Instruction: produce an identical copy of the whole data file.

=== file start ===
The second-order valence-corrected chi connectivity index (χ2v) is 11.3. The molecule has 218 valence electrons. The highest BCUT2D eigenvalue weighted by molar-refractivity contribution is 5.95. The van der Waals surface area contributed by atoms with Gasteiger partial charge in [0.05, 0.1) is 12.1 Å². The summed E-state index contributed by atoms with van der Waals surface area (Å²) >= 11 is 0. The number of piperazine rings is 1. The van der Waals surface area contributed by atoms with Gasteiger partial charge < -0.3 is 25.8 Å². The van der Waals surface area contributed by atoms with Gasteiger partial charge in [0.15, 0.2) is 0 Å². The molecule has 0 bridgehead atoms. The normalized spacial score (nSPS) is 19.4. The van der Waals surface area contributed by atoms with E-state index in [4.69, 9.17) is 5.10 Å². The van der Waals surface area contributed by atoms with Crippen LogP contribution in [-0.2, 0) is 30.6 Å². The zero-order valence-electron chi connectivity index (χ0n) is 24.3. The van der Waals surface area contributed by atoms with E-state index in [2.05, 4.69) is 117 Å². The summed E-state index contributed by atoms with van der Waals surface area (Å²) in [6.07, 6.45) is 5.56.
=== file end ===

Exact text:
The second-order valence-corrected chi connectivity index (χ2v) is 11.3. The molecule has 218 valence electrons. The highest BCUT2D eigenvalue weighted by molar-refractivity contribution is 5.95. The van der Waals surface area contributed by atoms with Gasteiger partial charge in [0.05, 0.1) is 12.1 Å². The summed E-state index contributed by atoms with van der Waals surface area (Å²) >= 11 is 0. The number of piperazine rings is 1. The van der Waals surface area contributed by atoms with Gasteiger partial charge < -0.3 is 25.8 Å². The van der Waals surface area contributed by atoms with Gasteiger partial charge in [0.15, 0.2) is 0 Å². The molecule has 0 bridgehead atoms. The normalized spacial score (nSPS) is 19.4. The van der Waals surface area contributed by atoms with E-state index in [4.69, 9.17) is 5.10 Å². The van der Waals surface area contributed by atoms with Crippen LogP contribution in [-0.2, 0) is 30.6 Å². The zero-order valence-electron chi connectivity index (χ0n) is 24.3. The van der Waals surface area contributed by atoms with E-state index in [2.05, 4.69) is 117 Å². The summed E-state index contributed by atoms with van der Waals surface area (Å²) in [6.07, 6.45) is 5.56.